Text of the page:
So in 1991 these determined women began conducting their own health survey of the community.  After months of knocking on doors they compiled the information their neighbors had provided.  They discovered that of the 7 families living along Mitchell Road, all living within a 2 mile radius of each other, fifteen children had been diagnosed with 2 rare auto immune diseases, ulcerative colitis or Crohn’s disease. At the time of the survey approximately 1 in 100,000 people were diagnosed with either Ulcerative Colitis or Crohn’s in the United States.

The woman also discovered that of the six families living along Waneta Road, across the Columbia River from Mitchell Road, 12 people had died, or suffered from, brain aneurisms or brain tumors.  Statistically 8-10 people out of 100,000 people suffer from a brain aneurism in the United States.    

Naomi mapped out the illnesses collected from their survey in an attempt to understand if their route of exposure to the smelter’s toxins might be the common denominator effecting their families with these rare illnesses.  Their exposures differed in many ways. Not everyone swam in the river, not everyone grew their own gardens, or ate the fish…..but the one common denominator quickly became clear.  It was the air.  The families all lived in a valley, next to the Columbia River.  The pollution flowing north from the smelter often got trapped in the valley walls.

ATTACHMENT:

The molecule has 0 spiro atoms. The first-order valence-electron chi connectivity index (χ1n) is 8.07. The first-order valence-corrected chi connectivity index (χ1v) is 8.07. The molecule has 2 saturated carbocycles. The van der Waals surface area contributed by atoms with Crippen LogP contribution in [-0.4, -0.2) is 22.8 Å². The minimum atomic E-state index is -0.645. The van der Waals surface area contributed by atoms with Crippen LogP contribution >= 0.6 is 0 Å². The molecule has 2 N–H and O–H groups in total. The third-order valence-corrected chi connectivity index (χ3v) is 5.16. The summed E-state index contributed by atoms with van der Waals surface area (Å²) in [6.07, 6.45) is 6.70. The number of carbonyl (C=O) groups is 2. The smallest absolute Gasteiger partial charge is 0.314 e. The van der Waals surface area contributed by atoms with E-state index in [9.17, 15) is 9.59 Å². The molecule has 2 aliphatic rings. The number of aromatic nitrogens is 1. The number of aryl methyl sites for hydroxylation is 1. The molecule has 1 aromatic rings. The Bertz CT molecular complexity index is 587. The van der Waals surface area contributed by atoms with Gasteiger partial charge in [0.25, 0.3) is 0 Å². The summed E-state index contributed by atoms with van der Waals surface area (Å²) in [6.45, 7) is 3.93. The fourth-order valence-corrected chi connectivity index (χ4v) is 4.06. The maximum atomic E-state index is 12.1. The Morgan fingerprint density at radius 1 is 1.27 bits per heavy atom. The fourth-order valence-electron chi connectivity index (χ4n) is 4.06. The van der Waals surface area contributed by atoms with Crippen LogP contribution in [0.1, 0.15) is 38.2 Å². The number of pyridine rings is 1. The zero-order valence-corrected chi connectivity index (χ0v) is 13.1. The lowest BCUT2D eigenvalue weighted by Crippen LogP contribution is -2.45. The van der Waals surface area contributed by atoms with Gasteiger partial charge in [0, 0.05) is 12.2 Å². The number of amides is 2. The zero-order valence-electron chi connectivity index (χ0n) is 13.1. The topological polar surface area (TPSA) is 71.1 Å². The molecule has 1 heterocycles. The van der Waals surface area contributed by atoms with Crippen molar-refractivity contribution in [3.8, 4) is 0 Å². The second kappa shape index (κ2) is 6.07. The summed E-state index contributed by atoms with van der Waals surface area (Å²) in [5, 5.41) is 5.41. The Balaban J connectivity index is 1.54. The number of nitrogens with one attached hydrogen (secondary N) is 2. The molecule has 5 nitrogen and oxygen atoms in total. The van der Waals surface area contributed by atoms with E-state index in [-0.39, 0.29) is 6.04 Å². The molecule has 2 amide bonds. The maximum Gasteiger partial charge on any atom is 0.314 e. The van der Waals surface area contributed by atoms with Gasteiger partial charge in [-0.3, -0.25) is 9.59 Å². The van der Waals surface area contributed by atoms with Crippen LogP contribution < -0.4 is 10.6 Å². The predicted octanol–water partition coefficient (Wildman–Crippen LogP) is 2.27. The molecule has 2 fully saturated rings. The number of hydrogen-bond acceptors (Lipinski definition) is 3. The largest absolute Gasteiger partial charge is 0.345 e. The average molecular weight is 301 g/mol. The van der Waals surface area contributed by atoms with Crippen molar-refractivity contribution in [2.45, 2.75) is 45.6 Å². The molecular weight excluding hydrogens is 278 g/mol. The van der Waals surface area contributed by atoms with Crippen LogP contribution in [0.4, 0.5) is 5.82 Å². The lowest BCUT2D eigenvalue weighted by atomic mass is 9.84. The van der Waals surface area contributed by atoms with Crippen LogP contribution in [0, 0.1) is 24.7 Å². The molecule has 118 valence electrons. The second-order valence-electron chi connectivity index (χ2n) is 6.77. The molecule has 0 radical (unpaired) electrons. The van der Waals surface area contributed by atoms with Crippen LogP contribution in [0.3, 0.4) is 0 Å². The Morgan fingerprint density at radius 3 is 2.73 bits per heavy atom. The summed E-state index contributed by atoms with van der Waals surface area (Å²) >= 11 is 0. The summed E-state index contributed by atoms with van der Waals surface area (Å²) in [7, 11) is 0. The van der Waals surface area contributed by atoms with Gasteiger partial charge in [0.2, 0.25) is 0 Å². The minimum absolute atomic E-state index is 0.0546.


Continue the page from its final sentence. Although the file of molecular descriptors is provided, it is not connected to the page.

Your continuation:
Two months after the 1992 article was published the Washington State Department of Ecology began the first of four phases of air monitoring in the area.  The results of all four phases of the monitoring showed that levels of arsenic were 200 times higher than national safety standards, and levels of cadmium were 18 times higher.  Ecology issued the smelter a warning that continuous air monitoring of the area was necessary.  The residents of Northport were never made aware of these results.  Teck did continue to monitor the air until 2006, according to EPA documents.  The levels of arsenic and cadmium continued to exceed safety standards at the same rate.

The 1992 article ended with Kay Paparich voicing her concern for future generations of Northport residents, “It’s too late for my children because they’ve already got these problems, but what about the little ones coming up?”

“The little ones coming up”, that Kay was so concerned about in 1992, are now in their 20’s and 30’s, suffering from the same illnesses that these women discussed in Naomi’s kitchen 24 years ago.

In 2009 residents conducted another community health survey of past and present Northport residents.  The results mirrored those of the 1991 community health survey, and confirmed Kay’s concerns were valid.  Not only were residents still being diagnosed with the same health issues, at the same rate, reported cases of multiple scoliosis, Parkinson’s and cases of the four types of cancers of concern had increased.